This year's South By Southwest Music + Media Conference will be an odd experience for the members of Spoon, who have usually been at home in Austin as either participants or attendees.
"We play the first day of South By Southwest (Wednesday), and then we leave on tour," says drummer Jim Eno, who co-produced the group's new album, "Transference," with frontman Britt Daniel. "It's the first time since probably 1993 that I will not be here for South By Southwest. It's too bad because I actually like it; we meet so many people on the road and they all come to Austin over South By Southwest and then we can hang out with them -- and I sleep in my own bed."
The road will be Spoon's home for the foreseeable future, however. The group wraps its North American tour on April 18 at Coachella, then heads to Australia for a series of shows. More North American and European festival dates are slated for the summer. "We're just going to play as many shows as we can," Eno says. "We're going to stay out of the studio a little bit and concentrate on live shows for now."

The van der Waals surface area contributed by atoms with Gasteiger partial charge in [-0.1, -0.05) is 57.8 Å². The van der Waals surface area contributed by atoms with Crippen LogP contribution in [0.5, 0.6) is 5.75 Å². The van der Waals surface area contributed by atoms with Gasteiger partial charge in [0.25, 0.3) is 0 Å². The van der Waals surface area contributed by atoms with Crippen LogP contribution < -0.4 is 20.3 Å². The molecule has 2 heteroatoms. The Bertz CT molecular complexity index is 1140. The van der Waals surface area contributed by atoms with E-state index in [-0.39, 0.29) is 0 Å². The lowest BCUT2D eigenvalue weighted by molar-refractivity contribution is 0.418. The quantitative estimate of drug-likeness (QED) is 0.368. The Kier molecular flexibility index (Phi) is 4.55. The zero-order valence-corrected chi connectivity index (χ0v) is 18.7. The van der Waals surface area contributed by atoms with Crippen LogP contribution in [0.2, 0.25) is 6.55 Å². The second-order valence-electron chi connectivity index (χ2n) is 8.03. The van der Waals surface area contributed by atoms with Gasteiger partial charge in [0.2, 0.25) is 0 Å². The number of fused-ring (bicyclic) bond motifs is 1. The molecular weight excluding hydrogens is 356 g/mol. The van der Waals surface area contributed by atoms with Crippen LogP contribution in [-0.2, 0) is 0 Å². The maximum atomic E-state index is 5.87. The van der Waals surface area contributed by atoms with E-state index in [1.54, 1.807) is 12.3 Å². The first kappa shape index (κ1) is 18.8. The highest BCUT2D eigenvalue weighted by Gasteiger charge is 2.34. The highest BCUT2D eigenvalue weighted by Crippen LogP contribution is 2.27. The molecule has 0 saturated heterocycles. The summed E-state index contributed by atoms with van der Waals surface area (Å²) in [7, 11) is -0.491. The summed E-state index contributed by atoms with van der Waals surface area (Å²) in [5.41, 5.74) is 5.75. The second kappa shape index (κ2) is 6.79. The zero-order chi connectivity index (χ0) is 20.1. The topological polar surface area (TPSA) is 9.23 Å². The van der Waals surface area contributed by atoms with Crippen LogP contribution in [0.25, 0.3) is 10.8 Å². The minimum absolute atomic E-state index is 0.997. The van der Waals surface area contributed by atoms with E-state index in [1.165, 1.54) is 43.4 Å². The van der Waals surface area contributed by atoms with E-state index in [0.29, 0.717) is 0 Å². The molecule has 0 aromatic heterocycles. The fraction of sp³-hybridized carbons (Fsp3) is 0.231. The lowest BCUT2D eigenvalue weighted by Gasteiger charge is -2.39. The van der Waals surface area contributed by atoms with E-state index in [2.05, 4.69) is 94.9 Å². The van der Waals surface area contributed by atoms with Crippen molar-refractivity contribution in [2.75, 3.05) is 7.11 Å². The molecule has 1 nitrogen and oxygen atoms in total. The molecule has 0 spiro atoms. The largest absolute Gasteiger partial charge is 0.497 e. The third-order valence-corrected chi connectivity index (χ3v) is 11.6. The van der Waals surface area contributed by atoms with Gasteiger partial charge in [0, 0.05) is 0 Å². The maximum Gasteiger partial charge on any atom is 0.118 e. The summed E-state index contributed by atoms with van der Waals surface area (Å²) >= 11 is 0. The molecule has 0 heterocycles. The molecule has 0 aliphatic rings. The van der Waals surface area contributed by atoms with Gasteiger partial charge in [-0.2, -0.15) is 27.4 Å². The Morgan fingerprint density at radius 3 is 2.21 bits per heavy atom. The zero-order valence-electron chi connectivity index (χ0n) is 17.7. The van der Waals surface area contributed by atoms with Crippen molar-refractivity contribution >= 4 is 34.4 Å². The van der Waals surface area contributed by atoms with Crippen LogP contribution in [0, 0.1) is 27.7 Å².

Spoon has every reason to anticipate larger audiences this time out. "Transference" debuted at No. 4 on the Billboard 200 after its January release, the group's best showing yet -- which Eno feels is the result of more than 15 years of putting out music and heavy touring. "For us it's been a slow and gradual climb," he explains. "It's been really great because it hasn't happened where there's been a radio hit or anything like that. It's been a lot of word of mouth. We notice every time we got back to a city (that) we're in a little bigger venue, so that's cool."
Eno says that on "Transference" he and Daniel enjoyed producing Spoon for the first time without longtime collaborator Mike McCarthy, though he adds that "it wasn't a big stretch 'cause we've both been very involved with the recording and production of every Spoon record since (2001's) 'Girls Can Tell.' " And he adds that he and Daniel don't necessarily plan to helm future recordings themselves.
"I think we'll definitely try working with other people again," the drummer notes. "Once we start getting some songs together we'll definitely try different people and see how it works. This definitely doesn't mean we're doing it alone from now on."